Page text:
Community Bank of Pasadena California operates in the shadows of some of the nation's biggest banks, and in the case of Wells Fargo, one of the most technologically innovative. To compete, the $2.7 billion bank needed an e-banking platform that could serve the bank's business clientele as well, if not better, than the big banks, says David Malone, president and CEO. After an exhaustive examination of available technology he settled on a multi-channel solution from Q2 Software that he describes as "the most important initiative in my 12 years at the bank."

With Q2, online, mobile and voice banking are all on one platform, tied to a single database and governed by the same business logic. All the login and passwords are the same across all channels so a customer can access all accounts from any channel at any time. For Malone, the mobile banking component was particularly powerful. Many business owners fret that if they take a vacation, or even when they are on the road for business, "business controls can get sloppy," says Malone. But with the mobile functionality of Q2 an executive can still be plugged into the approval process. The adoption at the bank since implementation in November has "skyrocketed. It gives a bank our size the ability to compete with banks that spend a lot more to customize applications."

That's high praise given Q2's competition: S1, Digital Insights, Fidelity, Fiserv and Online Resources. Matt Flake, president of Austin, TX-based Q2, says the company had a big advantage when it started in 2004: a clean slate and thus a free hand to tackle the nagging communication problems between banks, core processors and vendors. At the root of these problems is that most banks have cobbled together separate systems over the years: retail, small business, telephone, mobile banking, etc. Q2's solution is to consolidate the disparate systems onto one platform, allowing a small-business owner to move easily between business and personal accounts for instance. With everything already residing on the Q2 platform, a bank can simply "turn on" a new product or service when a customer needs it. A teenager might start with mobile banking, then as a college student add PC banking; a young person in the workforce might need ACH transfers; if he or she starts a business the bank could turn on payroll services, and eventually voice and mobile authentication of payments and perhaps someday trust services.

Q2's official launch was in 2006 and since then it has added community banks at a rapid pace; it now has 275 customers in 41 states, most in the $400 million to $500 million asset range. "They have a strong value proposition," says Christine Barry, research director at Aite. "The single platform enables community banks to do things larger banks can't. It gives them real momentum with customer experience and customer service." She notes that while the top five banks have the largest percentage of small businesses as customers, community banks are growing their share at a more rapid rate. The percentage of U.S. small businesses that consider a community bank to be their primary institution grew from 24 percent in 2006 to 35 percent in 2009 and continues to rise.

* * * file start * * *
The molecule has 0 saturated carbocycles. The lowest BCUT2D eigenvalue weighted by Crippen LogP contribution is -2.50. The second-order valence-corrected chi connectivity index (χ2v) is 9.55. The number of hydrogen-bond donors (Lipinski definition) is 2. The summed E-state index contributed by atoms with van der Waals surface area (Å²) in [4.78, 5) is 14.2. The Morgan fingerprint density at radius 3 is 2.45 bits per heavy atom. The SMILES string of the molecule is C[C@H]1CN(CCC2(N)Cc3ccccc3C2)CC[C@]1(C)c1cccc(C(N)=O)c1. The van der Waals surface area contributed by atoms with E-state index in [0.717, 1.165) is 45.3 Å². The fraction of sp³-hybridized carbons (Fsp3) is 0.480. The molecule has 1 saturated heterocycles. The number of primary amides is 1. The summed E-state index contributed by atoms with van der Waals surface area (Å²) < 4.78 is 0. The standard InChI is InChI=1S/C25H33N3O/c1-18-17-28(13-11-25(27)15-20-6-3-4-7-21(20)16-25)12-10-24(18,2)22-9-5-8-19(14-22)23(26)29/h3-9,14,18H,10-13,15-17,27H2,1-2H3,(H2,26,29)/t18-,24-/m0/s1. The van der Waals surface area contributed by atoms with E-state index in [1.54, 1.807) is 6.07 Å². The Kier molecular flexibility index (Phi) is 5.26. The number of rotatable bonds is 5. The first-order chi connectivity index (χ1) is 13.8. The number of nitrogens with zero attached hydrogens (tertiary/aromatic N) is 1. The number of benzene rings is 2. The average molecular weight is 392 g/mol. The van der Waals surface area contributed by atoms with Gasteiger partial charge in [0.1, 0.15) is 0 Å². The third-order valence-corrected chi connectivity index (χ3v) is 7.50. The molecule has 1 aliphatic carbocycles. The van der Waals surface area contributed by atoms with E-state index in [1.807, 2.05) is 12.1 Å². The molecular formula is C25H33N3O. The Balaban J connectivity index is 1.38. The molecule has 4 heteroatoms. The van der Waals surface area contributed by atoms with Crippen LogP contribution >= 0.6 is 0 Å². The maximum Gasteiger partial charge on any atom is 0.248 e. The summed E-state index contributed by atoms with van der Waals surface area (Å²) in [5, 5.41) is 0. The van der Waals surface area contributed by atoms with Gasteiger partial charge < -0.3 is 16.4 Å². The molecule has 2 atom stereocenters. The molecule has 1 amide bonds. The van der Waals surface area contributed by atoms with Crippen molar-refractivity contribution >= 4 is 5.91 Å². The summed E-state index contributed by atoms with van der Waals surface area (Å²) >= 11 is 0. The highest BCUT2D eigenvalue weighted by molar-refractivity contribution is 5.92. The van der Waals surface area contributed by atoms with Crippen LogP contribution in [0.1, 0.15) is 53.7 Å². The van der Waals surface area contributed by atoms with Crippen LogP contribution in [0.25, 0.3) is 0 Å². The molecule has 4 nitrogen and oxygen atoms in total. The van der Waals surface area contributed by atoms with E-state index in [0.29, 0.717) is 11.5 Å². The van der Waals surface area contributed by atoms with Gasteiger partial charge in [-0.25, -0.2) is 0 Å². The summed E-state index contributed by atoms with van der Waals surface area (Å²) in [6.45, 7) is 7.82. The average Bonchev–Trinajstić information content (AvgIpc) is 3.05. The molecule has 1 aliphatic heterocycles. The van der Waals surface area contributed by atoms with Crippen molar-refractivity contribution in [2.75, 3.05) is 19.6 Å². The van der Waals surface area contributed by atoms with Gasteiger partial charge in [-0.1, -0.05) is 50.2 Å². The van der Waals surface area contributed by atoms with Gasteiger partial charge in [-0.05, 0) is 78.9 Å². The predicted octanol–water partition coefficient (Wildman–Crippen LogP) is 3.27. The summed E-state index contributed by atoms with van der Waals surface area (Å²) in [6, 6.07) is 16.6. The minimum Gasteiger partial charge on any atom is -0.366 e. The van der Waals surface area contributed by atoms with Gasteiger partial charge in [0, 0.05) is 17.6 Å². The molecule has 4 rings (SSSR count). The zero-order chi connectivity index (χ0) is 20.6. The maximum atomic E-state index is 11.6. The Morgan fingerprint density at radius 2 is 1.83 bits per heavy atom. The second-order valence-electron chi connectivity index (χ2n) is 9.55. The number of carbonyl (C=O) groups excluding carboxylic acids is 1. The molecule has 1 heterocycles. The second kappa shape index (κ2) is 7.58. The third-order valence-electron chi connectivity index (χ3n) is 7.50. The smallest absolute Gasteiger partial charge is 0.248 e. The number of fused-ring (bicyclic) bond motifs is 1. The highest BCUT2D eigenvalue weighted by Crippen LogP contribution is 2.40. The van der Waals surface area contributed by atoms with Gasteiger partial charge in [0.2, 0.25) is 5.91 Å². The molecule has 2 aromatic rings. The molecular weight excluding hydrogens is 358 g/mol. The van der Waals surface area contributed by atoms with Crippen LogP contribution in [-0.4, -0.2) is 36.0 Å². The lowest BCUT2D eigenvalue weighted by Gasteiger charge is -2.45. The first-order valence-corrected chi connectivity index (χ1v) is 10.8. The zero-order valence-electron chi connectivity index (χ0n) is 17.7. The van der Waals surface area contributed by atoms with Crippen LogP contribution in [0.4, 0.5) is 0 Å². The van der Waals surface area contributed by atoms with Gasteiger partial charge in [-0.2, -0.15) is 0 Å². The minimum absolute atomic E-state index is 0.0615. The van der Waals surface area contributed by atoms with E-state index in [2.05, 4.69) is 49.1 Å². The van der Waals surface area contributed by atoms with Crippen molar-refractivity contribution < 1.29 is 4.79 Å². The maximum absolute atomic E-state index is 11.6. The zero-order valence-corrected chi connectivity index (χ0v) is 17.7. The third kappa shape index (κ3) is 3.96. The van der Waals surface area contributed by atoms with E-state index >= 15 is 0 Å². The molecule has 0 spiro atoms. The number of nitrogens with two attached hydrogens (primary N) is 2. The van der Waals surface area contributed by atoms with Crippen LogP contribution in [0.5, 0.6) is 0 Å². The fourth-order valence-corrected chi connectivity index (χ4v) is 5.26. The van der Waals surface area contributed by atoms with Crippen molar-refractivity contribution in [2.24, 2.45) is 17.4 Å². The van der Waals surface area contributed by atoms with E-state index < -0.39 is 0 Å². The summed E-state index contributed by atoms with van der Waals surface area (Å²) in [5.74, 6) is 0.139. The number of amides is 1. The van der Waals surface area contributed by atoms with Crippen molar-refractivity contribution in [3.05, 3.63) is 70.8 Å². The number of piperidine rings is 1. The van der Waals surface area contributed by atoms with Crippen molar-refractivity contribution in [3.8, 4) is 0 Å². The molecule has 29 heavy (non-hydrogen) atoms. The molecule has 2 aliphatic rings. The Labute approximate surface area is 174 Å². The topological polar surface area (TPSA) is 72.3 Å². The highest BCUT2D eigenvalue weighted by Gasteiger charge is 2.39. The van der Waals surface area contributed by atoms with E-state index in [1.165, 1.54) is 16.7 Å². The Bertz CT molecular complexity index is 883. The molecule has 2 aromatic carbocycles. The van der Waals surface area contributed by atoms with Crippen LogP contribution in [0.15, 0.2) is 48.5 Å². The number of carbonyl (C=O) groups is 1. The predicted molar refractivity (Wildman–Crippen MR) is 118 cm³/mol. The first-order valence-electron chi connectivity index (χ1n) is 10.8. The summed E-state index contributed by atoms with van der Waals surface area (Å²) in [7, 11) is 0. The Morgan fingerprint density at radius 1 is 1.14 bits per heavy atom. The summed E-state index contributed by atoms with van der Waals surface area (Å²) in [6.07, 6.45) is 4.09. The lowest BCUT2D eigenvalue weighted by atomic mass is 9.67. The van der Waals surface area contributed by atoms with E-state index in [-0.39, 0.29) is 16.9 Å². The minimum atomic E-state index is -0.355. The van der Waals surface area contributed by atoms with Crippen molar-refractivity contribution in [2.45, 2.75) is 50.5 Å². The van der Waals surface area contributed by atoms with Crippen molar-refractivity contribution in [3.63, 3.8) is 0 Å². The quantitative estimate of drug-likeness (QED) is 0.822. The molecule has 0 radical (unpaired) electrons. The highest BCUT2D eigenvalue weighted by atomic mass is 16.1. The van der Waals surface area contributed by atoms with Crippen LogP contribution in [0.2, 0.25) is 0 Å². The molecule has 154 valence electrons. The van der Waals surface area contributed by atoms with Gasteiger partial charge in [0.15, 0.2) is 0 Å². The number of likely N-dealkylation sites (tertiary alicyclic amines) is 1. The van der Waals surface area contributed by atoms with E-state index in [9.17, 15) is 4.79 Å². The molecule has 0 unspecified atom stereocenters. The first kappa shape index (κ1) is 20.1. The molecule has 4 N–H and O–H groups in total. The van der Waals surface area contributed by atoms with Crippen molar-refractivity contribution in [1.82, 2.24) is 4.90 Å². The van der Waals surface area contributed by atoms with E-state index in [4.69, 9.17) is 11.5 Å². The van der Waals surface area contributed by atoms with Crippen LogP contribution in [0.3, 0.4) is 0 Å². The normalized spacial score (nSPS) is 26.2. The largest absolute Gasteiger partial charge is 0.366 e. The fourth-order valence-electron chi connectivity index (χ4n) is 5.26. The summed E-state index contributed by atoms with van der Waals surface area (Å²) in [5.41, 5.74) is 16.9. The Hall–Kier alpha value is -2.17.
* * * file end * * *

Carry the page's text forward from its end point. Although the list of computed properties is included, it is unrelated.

In 2010 Flake says Q2 will continue to integrate Yodlee's personal financial management solution for retail customers, offer more tools for fraud analytics, add a dashboard for users to control what they see when they log into the system, and enhance cash management capabilities. He hopes all these initiatives will help community banks leverage what some now consider a true competitive advantage over larger banks. Nicole Sturgill, a research director at TowerGroup, says, "Is it easier for small institutions to have a multi-channel solution than a big bank? A few years ago one would have said no, but now the answer is yes. Multichannel is easier for them with the technologies now available." Q2's community bank focus comes naturally. Founder and CEO Hank Seale is a serial entrepreneur in the community banking/technology space. In the 1980s at the Bank of the Hills in Austin he worked his way up from a loan payments teller to vp of operations. After the bank was acquired, he co-founded Regency Voice Systems, introducing voice banking to community banks. After Regency was acquired by Transaction Systems Architects, Inc. in 1997, he started Q UP Systems to sell Internet banking technology to community banks. Q UP built its portfolio to include 700 community bank customers and was sold to S1 Corporation in 2000.

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